16 October 2008


Transitions can be difficult.

Especially when you are sick when making them.

I had to make a trip to the doctor by bus, and forgot that you have to pull the thing to make it stop. So I just stood up and started to walk out, when the bus was moving away!

I was falling back and grabbed onto a seat, and finally grasped onto a string to pull, though the bus driver seemed mad at me, saying that "it's not an automatic stop there". Well it's not that I thought that it was an automatic stop, it was that I forgot that you had to pull anything at the stop to begin with!

I knew that autistic people can have difficulty generalizing skills to different places, but I didn't think that I had a difficulty with this. Sure, I have difficulty navigating new places I've never been, but I usually think of the rules as something that would translate well from one situation to the other.

But that's why, just because someone has demonstrated being able to do something once, doesn't mean that if they aren't doing it now that they're just not trying hard enough. Even if the same person was able to generalize across situations before. And I'm pretty sure that I'm going to generalize some skill or other to some other situation in the future. Would that suddenly make the incident at the bus "not real"? An exception (even if there were multiple examples like this)?

My AlphaSmart hasn't been working, most likely due to a malfunctioning battery, so we need to get a new one. So I brought a pen and paper. The nurse asked if I was listening to music at one point, because she was saying and doing so many things I had to keep track of, and I had to make sure she used the not-auto-matic blood pressure device, which I asked just in time. Then she asked if I could hear her or if anybody was there.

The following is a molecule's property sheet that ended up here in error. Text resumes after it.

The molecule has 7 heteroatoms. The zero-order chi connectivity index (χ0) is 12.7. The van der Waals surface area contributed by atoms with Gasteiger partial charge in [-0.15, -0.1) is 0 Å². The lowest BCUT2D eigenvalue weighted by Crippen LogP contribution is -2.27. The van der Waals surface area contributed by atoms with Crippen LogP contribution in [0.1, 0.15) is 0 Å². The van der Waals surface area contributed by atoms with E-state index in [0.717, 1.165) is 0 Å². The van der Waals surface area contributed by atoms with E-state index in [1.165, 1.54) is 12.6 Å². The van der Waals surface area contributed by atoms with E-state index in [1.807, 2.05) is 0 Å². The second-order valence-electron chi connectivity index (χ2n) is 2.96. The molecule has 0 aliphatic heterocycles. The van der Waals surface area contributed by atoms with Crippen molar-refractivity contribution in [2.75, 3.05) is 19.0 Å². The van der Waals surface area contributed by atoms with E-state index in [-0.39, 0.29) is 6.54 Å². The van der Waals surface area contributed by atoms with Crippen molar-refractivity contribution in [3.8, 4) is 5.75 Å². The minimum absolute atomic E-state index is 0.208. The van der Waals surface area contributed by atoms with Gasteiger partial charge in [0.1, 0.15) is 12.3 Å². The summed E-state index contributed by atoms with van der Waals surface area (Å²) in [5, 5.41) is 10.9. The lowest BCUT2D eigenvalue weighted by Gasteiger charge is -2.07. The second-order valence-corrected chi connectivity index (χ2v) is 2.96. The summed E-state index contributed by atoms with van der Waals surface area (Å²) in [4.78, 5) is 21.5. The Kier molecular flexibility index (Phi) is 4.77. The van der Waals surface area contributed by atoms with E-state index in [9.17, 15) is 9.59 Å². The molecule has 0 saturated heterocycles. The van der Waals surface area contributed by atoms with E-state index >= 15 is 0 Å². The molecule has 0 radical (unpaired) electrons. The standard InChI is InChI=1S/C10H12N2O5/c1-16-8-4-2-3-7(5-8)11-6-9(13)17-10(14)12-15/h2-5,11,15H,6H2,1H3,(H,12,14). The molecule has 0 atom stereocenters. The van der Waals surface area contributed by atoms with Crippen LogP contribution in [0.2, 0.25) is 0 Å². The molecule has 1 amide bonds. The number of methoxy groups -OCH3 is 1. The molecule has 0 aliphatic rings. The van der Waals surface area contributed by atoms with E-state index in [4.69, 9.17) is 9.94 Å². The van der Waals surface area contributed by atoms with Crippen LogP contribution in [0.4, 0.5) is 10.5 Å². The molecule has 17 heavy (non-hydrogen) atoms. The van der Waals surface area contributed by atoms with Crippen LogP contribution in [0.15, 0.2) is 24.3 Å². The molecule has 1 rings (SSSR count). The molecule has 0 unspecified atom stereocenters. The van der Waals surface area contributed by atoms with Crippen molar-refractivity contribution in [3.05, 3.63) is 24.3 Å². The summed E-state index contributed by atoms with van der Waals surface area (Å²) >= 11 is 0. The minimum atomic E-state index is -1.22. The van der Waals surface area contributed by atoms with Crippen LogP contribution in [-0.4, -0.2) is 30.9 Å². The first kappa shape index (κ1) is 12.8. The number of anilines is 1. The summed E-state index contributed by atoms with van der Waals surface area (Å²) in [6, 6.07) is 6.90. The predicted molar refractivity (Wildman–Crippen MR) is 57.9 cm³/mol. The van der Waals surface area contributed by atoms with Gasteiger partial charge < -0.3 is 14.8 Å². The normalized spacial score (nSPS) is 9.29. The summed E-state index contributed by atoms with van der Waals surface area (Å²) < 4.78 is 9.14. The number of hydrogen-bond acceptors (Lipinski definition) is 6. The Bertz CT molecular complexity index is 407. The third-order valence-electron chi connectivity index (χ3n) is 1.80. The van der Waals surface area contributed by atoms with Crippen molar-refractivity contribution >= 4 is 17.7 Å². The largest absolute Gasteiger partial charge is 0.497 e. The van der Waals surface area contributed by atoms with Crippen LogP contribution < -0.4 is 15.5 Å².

I've been working on alternatives to self-injury (which is not because of being depressed, which I am not - it's because I am frustrated), and I like sewing a lot, but the main problem is that it's not immediate enough - I have a lot of physical energy that needs to go NOW. But I do like the calming place that sewing gets me to, whereas things like hitting a pillow or stomping release some of the energy, but the tension is still there. Perhaps I will try combining them, hitting some external, inanimate object instead of myself or other people or other people's property, something immediate that just releases the frustration, then transition from that into something calming like sewing.

Writing the musical Aspielicious still. Plot and characters mostly fleshed out, working on songs a bit more now, getting to the heart of the matter.


abfh said...

Martial arts is a good way to release physical tension while also having calming effects. When you do punches and kicks, it's done in a very repetitive and ritualistic way.

Or perhaps yoga, if you're looking for something that is more on the calming side, but still involves physical activity.

Halo said...

Hi, I came across your blog when browsing Autism Hub. The word 'Transitions' stuck out to me. I've just posted about my autistic daughter and her extreme fear of moving from room to room etc. And have been told it could be transition problem.

geosaru said...

When I was little, I had trouble recognizing and navigating places (still do). So maybe the unfamiliarity?

When I was about 6, and we moved to a new house, and I was terrified of taking a bath because of the new bathtub. It was NOT "my bathtub".

Claire said...

This is an off-topic comment, but I just ran across an article that might interest you: Choice and disability